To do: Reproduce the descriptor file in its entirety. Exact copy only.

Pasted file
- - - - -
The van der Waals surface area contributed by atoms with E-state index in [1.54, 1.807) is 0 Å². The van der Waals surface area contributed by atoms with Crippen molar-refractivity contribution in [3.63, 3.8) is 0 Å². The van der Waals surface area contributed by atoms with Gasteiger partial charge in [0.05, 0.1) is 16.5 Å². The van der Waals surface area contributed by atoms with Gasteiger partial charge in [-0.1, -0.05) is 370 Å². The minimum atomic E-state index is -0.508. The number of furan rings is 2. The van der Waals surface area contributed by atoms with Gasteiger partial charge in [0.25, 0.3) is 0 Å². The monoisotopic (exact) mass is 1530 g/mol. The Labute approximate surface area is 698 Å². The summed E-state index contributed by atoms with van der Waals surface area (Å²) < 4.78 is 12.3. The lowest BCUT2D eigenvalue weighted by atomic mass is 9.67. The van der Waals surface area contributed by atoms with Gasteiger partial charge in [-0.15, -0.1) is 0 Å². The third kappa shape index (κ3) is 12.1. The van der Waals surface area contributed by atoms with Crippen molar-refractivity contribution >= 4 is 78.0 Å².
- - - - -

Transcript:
The van der Waals surface area contributed by atoms with E-state index in [1.54, 1.807) is 0 Å². The van der Waals surface area contributed by atoms with Crippen molar-refractivity contribution in [3.63, 3.8) is 0 Å². The van der Waals surface area contributed by atoms with Gasteiger partial charge in [0.05, 0.1) is 16.5 Å². The van der Waals surface area contributed by atoms with Gasteiger partial charge in [-0.1, -0.05) is 370 Å². The minimum atomic E-state index is -0.508. The number of furan rings is 2. The van der Waals surface area contributed by atoms with Gasteiger partial charge in [0.25, 0.3) is 0 Å². The monoisotopic (exact) mass is 1530 g/mol. The Labute approximate surface area is 698 Å². The summed E-state index contributed by atoms with van der Waals surface area (Å²) < 4.78 is 12.3. The lowest BCUT2D eigenvalue weighted by atomic mass is 9.67. The van der Waals surface area contributed by atoms with Gasteiger partial charge in [-0.15, -0.1) is 0 Å². The third kappa shape index (κ3) is 12.1. The van der Waals surface area contributed by atoms with Crippen molar-refractivity contribution >= 4 is 78.0 Å².